According to the U. S. Census Bureau, the county has a total area of 478 square miles, of which 458 square miles is land and 19 square miles is water; the main river in Northumberland County is the Susquehanna River and the divergence of the 977 miles long river into its two branches of navigable river and former divisions of the Pennsylvania Canal System. The Susquehanna River's tributaries in the county include the West Branch Susquehanna River, Chillisquaque Creek, Shamokin Creek, the west flowing Mahanoy Creek, whose valley is a rail and road transportation corridor to Tamaqua and points thereafter either east, north, or south such that: east along rail or US 209 through Nesquehoning and historic Jim Thorpe; the county has mountains in the south and north, with the rest being rolling hills. Lycoming County Montour County Columbia County Schuylkill County Dauphin County Perry County Juniata County Snyder County Union County As of the census of 2000, there were 94,556 people, 38,835 households, 25,592 families residing in the county.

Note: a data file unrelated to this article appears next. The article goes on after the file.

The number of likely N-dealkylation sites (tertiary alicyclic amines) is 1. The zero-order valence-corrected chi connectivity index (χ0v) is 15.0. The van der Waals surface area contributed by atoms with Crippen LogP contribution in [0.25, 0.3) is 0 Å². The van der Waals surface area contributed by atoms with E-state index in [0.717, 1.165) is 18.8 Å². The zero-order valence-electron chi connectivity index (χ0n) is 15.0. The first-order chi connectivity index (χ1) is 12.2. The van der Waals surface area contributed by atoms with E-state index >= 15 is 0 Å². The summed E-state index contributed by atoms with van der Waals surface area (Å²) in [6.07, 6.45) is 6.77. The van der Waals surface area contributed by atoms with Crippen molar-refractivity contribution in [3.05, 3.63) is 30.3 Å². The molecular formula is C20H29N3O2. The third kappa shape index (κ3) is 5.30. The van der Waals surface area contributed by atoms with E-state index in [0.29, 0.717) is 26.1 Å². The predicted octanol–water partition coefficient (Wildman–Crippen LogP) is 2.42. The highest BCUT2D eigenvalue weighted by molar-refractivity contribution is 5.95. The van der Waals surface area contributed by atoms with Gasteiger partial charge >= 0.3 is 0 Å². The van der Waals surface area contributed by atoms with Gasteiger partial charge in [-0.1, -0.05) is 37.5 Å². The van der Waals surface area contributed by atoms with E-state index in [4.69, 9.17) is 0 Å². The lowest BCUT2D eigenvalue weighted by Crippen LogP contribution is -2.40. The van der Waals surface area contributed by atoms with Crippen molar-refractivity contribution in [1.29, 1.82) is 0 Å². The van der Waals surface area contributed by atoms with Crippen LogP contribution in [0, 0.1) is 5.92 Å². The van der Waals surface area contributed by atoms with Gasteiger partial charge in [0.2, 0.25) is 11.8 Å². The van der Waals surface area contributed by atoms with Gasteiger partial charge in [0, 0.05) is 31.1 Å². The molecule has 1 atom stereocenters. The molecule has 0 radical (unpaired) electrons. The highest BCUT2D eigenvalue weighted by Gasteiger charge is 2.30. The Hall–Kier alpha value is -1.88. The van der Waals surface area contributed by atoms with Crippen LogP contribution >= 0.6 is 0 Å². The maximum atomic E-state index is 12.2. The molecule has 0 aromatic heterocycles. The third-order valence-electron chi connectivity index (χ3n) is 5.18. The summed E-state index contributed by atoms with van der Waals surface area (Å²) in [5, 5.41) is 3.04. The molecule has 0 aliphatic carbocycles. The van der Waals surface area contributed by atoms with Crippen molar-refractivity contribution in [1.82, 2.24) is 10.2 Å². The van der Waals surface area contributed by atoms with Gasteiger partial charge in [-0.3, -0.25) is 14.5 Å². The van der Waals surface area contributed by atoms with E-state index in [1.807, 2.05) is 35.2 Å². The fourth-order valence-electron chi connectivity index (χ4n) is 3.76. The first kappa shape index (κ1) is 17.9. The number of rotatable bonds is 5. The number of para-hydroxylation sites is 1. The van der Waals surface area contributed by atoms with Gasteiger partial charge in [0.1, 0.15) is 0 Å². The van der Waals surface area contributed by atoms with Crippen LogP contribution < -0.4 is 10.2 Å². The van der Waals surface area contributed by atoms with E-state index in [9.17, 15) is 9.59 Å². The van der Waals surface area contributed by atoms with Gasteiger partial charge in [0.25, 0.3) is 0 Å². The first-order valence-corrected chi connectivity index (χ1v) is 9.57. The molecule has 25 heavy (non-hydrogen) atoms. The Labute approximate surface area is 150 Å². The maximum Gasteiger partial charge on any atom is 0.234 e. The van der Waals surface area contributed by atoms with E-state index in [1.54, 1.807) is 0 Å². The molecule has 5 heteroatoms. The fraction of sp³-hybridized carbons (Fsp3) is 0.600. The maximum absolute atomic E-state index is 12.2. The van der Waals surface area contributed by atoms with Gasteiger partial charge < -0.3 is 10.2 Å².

The population density was 206 people per square mile. There were 43,164 housing units at an average density of 94 per square mile; the racial makeup of the county was 97.09% White, 1.52% Black or African American, 0.10% Native American, 0.22% Asian, 0.02% Pacific Islander, 0.47% from other races, 0.58% from two or more races. 1.10% of the population were Hispanic or Latino of any race. 32.5 % were of 12.9 % Polish, 9.9 % American, 8.2 % Italian, 8.1 % Irish and 5.8 % Dutch ancestry. 95.8% spoke English and 1.5% Spanish as their first language. There were 38,835 households out of which 27.30% had children under the age of 18 living with them, 52.40% were married couples living together, 9.60% had a female householder with no husband present, 34.10% were non-families. 30.20% of all households were made up of individuals and 15.50% had someone living alone, 65 years of age or older. The average household size was 2.34 and the average family size was 2.89. In the county, the population was spread out with 21.90% under the age of 18, 7.00% from 18 to 24, 27.70% from 25 to 44, 24.40% from 45 to 64, 19.00% who were 65 years of age or older.